This collection has over 70,000 works of art. Chinese highlights include: The T.T. Tsui Gallery of Chinese art (from the Tang, Ming and Qing Dynasties) featuring Chinese lacquerware, ancient ceremonial bronzes, Chinese pottery, types of porcelain, jade carving, as well as cloisonné enamelling, and silk watercolour paintings. Highlights of the museum's collection of Japanese art include a 13th-century sculpture of Amida Nyorai, Japanese 19th century armour, steel sword blades, Suzuki Chokichi's bronze incense burner, lacquerware, porcelain including Imari, Netsuke, woodblock prints, textiles and kimonos. Its collection of Korean art includes silk embroideries and green-glazed ceramics, while the Himalayan art collection includes early Nepalese bronze sculpture, repoussé work, Tibetan scroll paintings and ritual objects.

Thailand, Burma, Cambodia, Indonesia and Sri Lanka
This collection includes sculptures and precious objects made from gold, silver, bronze, stone, terracotta and ivory.

British Collections
Featuring art and design by British artists and craftspeople, these galleries cover three periods: (1) Tudor and Stuart Britain 1500–1714: covering the Renaissance, Elizabethan, Jacobean, Restoration and Baroque styles. (2) Georgian Britain 1714–1837: covering Palladianism, Rococo, Chinoiserie, Neoclassicism, Regency, and the Gothic Revival. (3) Victorian Art 1837–1901: covering the later Gothic Revival, Classical and Renaissance revivals, Aestheticism, Japanese styles, the Arts and Crafts movement and the Scottish School. Featured artists and designers include: Grinling Gibbons, Sir James Thornhill, William Kent, Sir William Chambers, Robert Adam, Josiah Wedgwood, Matthew Boulton, Eleanor Coade, John Constable, Thomas Chippendale, Augustus Welby Northmore Pugin, William Morris, William Burges, Charles Robert Ashbee, Christopher Dresser, James McNeill Whistler and Charles Rennie Mackintosh.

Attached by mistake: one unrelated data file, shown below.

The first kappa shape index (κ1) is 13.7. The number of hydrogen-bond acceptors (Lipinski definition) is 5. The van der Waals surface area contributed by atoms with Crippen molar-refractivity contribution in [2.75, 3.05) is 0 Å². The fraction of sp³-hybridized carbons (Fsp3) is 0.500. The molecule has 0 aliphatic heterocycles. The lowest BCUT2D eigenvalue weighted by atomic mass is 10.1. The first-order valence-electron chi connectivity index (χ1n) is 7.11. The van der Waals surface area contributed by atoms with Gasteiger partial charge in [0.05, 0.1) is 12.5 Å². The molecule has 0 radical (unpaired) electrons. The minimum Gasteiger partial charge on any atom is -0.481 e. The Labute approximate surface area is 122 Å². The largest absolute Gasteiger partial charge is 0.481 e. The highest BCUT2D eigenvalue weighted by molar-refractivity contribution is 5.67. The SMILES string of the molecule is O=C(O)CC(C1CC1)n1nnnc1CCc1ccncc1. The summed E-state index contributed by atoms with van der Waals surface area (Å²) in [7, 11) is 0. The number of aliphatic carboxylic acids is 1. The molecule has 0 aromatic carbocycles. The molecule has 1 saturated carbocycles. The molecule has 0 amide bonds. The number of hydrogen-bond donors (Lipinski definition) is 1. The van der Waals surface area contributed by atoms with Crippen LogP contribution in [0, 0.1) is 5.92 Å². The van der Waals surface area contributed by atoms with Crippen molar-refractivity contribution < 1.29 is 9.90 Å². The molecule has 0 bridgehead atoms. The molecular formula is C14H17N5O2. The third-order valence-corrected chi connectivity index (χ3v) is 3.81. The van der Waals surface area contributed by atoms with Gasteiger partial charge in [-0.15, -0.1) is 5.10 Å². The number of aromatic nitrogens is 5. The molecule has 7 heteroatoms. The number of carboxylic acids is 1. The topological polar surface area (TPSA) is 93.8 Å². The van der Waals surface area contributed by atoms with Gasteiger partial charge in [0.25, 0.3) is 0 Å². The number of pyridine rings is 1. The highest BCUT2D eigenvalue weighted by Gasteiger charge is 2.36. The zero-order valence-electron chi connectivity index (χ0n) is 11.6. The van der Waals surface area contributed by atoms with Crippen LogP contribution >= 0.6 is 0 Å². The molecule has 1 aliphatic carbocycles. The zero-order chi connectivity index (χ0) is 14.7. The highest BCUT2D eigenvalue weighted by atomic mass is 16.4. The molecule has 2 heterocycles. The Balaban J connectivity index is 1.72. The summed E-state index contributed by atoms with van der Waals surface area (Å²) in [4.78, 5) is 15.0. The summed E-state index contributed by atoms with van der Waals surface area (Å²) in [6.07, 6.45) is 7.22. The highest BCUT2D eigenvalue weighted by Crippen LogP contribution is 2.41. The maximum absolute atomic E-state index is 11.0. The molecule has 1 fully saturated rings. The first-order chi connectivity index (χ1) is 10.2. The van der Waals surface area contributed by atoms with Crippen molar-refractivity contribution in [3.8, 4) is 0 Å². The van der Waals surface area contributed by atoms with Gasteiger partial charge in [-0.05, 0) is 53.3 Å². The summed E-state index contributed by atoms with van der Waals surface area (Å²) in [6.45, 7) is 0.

Furniture and Furnishings
The V&A furniture and furnishings collection contains more than 14,000 items from across Europe, including, complete rooms, musical instruments (notably a 1699 violin by Antonio Stradivari), and clocks, as well as furniture dating from the Middle Ages to the present - although most of the furniture is British and dates to between 1700 and 1900. Furniture designers featured from the 19th and 20th centuries include Ernest Gimson, Edward William Godwin, Charles Voysey, Adolf Loos and Otto Wagner, while modernists include Frank Lloyd Wright, Le Corbusier, Marcel Breuer, Charles and Ray Eames, Giò Ponti, Eileen Gray and Ron Arad.

Numbering over 75,000 objects, drawn from across the world, the V&A ceramic collection includes: examples of ancient pottery, Meissen and Sèvres porcelain, a wide display of Delftware, 18th century British porcelain (Royal Doulton, Chelsea and Worcester), and the finest collection of East Asian (Chinese and Japanese) pottery and porcelain in the world, an unrivalled display of Italian maiolica, Spanish lustreware, and Iznik pottery from Turkey. Famous ceramicists and potters featured, include: Josiah Wedgwood, William Frend De Morgan, Bernard Palissy and Bernard Leach. See also Ceramic art.

The V&A jewellery collection has more than 6,000 items, from Ancient Egypt, Greece and Rome; the Medieval period; the Elizabethan era, and on to the present day. In addition to exquisite items of early Christian art, it features works by jewellery designers Cartier, Peter Carl Fabergé and Lalique, Gerda Flockinger and Wendy Ramshaw.

The V&A collection of glass art contains over 6,000 items from Africa, Britain, Europe, America and Asia. As well as ancient artifacts, it encompasses Venetian and Bohemian glass, including Art Nouveau glass designs by Louis Comfort Tiffany and Émile Gallé, Art Deco exemplars by René Lalique. Designers of stained glass represented in the collection include, Dante Gabriel Rossetti (1828-82), Edward Burne-Jones (1833-1898) and William Morris. In addition, the collection includes work by 20th century designers like Harry Clarke, John Piper, Patrick Reyntiens, Veronica Whall and Brian Clarke.

The V&A metalwork collection consists of some 45,000 items, including decorative ironwork, bronze, silverware, pewter, brassware and enamels, as well as arms and armour. About a quarter of the items are made from silver or gold. The collection includes the oldest known item of English silver with a dated hallmark (a 1496 silver gilt beaker). See also Celtic Metalwork.

The V&A sculpture collection, consisting of some 17,000 items dating from 400 CE to 1914, is the most extensive assembly of post-classical European sculpture in the world. All types of sculpture are represented, from tomb and memorial, to portrait, garden statues, fountain sculpture and architectural decorations. It includes objects made from various types of marble, stone, wood, ivory, gesso, bronze, lead, ceramics, terracotta, alabaster and plaster.